By Michael Kuser, Tom Kleckner, Rory D. Sweeney and Rich Heidorn Jr.
In December 2016, the commission issued a Notice of Proposed Rulemaking that would have set generic rules to ensure RTOs and ISOs incorporate fast-start resources into energy and ancillary services pricing. (See FERC: Let Fast-Start Resources Set Prices.)
But the commission said Thursday it was withdrawing the NOPR, persuaded by commenters who suggested the changes would be burdensome and that it would be better to allow RTOs to implement pricing practices tailored to their regions and generator types.
“Having considered these comments, we are persuaded to not require a uniform set of fast-start pricing requirements that would apply to all RTOs/ISOs. Instead, we will pursue the goals of the NOPR through Section 206 actions involving NYISO, PJM and SPP focusing on specific concerns with each RTO’s/ISO’s implementation of fast-start pricing consistent with the concerns outlined in the NOPR,” the commission said (RM17-3).
FERC said it had preliminarily concluded that the three regions did not adequately allow fast-start resources to set LMPs, resulting in prices that were not just and reasonable and that muted investment signals.
Commissioner Robert Powelson called the orders an “appropriate balance.”
Commissioner Cheryl LaFleur said that NYISO “has been an early leader in fast-start pricing … but we still see the possibility through targeted reform to improve certain aspects of their Tariff.”
“MISO and ISO-NE have largely already implemented the best practices that are outlined in the” Section 206 orders, she said. “With respect to the California ISO, I at least, was persuaded … that this line of reform would provide limited benefit for them relative to their other priorities that are going on right now.”
The commission called on all three regions to relax fast-start resources’ economic minimum operating limits by up to 100% so that they are considered dispatchable from zero to their economic maximum operating limit for setting LMPs.
It also said the three RTOs must modify their pricing logic: PJM and SPP to allow the commitment costs of fast-start resources (start-up and no-load costs) to be reflected in prices, and NYISO to make changes capturing units’ start-up costs.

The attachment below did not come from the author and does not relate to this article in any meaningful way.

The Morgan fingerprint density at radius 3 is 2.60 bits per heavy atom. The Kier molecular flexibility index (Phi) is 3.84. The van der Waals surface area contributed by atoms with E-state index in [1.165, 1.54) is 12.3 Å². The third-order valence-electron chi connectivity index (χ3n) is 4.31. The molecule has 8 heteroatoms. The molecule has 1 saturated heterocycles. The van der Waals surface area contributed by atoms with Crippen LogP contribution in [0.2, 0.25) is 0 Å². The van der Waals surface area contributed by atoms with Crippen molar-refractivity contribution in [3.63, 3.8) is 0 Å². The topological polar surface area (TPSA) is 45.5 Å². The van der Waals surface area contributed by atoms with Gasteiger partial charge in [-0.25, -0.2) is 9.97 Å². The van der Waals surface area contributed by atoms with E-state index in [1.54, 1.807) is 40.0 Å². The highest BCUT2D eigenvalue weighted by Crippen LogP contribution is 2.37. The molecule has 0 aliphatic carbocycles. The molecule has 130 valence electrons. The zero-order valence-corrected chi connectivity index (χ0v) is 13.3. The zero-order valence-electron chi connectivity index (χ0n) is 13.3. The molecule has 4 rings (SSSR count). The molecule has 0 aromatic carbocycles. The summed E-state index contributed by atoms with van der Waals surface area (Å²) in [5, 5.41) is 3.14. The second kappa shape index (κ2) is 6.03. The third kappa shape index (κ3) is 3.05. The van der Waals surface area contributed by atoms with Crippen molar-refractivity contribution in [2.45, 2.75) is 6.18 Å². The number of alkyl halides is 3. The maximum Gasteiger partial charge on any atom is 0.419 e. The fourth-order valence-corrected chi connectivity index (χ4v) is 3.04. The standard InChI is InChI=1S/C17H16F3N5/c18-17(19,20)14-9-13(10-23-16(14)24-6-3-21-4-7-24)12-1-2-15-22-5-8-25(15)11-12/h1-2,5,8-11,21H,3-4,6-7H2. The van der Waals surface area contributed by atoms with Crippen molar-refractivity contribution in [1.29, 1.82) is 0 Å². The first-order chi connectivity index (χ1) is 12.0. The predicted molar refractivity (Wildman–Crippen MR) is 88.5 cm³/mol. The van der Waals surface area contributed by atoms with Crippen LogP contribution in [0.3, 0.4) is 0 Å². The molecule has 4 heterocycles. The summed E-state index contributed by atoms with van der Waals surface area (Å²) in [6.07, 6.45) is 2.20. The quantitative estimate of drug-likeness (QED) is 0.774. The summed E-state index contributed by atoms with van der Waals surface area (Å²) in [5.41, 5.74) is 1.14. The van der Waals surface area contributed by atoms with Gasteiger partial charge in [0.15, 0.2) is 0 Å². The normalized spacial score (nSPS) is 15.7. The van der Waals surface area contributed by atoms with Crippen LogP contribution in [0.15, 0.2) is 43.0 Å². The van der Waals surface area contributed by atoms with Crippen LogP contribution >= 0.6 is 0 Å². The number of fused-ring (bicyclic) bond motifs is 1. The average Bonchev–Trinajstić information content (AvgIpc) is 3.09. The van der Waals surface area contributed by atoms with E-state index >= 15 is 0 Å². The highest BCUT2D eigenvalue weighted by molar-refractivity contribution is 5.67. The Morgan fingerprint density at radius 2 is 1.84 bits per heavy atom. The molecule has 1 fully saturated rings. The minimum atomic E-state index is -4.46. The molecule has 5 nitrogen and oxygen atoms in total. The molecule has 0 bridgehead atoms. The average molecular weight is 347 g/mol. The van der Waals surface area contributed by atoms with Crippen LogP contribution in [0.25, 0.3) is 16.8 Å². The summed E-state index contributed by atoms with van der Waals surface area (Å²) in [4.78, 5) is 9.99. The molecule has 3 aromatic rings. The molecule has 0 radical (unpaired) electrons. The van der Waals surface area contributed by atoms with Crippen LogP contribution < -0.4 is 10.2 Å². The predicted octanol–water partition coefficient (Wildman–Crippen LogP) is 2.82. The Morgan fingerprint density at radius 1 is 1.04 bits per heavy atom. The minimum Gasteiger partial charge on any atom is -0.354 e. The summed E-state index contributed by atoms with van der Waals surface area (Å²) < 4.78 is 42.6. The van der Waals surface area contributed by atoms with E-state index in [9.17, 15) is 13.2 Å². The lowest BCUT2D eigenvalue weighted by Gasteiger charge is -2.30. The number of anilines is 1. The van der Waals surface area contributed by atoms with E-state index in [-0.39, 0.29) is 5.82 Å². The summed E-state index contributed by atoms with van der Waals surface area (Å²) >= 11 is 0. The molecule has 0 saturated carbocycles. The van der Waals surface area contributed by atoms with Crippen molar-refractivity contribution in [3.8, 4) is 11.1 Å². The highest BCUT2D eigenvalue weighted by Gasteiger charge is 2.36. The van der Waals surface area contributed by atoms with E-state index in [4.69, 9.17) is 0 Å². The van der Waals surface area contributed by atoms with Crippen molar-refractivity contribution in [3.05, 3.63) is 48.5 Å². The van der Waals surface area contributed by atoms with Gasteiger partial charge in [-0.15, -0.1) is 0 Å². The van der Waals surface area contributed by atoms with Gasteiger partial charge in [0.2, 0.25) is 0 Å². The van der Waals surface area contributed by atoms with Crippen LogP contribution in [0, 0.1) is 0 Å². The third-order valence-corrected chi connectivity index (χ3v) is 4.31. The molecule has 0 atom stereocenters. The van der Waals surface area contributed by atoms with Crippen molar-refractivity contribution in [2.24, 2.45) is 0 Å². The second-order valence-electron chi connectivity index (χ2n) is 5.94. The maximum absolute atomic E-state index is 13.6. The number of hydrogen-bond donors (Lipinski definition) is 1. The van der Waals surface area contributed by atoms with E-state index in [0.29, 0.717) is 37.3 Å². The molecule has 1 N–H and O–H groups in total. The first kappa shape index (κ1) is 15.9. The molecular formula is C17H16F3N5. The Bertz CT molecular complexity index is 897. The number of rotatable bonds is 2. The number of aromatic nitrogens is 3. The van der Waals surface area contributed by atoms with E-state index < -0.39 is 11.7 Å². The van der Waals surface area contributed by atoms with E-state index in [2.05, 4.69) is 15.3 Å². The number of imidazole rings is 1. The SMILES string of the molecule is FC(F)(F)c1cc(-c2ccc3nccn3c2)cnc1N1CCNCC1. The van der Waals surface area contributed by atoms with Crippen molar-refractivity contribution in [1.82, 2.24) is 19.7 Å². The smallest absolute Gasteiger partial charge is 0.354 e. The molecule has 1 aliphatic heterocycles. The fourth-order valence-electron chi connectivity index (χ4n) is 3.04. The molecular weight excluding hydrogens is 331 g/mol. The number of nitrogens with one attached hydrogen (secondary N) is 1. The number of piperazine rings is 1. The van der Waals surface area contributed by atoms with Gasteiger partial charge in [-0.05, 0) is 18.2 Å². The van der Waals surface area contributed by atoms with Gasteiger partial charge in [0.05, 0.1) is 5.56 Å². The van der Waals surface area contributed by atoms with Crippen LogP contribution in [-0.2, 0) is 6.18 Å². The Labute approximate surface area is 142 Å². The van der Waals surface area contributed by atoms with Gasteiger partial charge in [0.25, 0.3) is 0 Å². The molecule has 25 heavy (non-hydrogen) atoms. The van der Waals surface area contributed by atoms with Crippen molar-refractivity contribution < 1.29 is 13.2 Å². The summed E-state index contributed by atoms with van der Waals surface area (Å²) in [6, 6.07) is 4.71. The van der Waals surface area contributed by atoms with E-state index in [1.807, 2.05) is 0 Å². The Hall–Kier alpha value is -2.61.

It also said PJM and SPP needed to spell out their rules and practices regarding fast-start pricing in their tariffs, and include in their definitions of quick-start resources a requirement that those resources have a minimum run time of one hour or less.
The commission ordered the regions and other interested parties to file initial briefs within 45 days after the notice of the Section 206 proceedings are published in the Federal Register. Reply briefs are due within 30 days after initial briefs.
The commission took issue with the way the three regions relax fast-start resources’ economic minimum operating limits to allow them to set prices, as detailed below.
FERC said PJM has special pricing rules only for block-loaded units — resources whose economic minimum operating limits equal their economic maximums, meaning they have no dispatchable range. The RTO seeks to let them set price by relaxing the economic minimum operating limit of online block-loaded resources by up to 10%.
The commission said PJM’s practices may not be just and reasonable because they don’t allow block-loaded resources’ economic minimum to be relaxed by more than 10% and because they limit the relaxation to only block-loaded resources.
“We remain concerned that without allowing relaxation by up to 100%, prices will sometimes be set by the offers from lower-cost flexible units that are dispatched down in order to accommodate the output of fast-start resources,” FERC said. “As a result, PJM’s practices may not reflect the marginal cost of serving load when a fast-start resource is needed to quickly respond to unforeseen system needs, which may result in inaccurate price signals.”
The commission also found fault with PJM’s dispatch practices.
“An efficient dispatch can only be reliably determined by modeling the actual system costs and actual system constraints within a market run that minimizes production costs. That is, fast-start pricing logic would ideally not change the dispatch of resources away from the cost-minimizing dispatch but would only alter the manner by which prices are established. PJM does not appear to develop real-time dispatch instructions in this way.”
Because PJM’s practice does not respect the “power balance constraint,” FERC said, the RTO “unnecessarily increases the cost of serving load and puts stress on the frequency regulation resources that are necessary for maintaining system reliability.”
In addition, it said PJM should:
- Include in its definition of fast-start resources a requirement that those resources be able to start up within one hour or less (including notification time);
- Apply the relaxation of a resource’s economic minimum operating limit to all fast-start resources, not just block-loaded units; and
- Dispatch fast-start resources “consistent with minimizing production costs, subject to appropriate operational and reliability constraints.”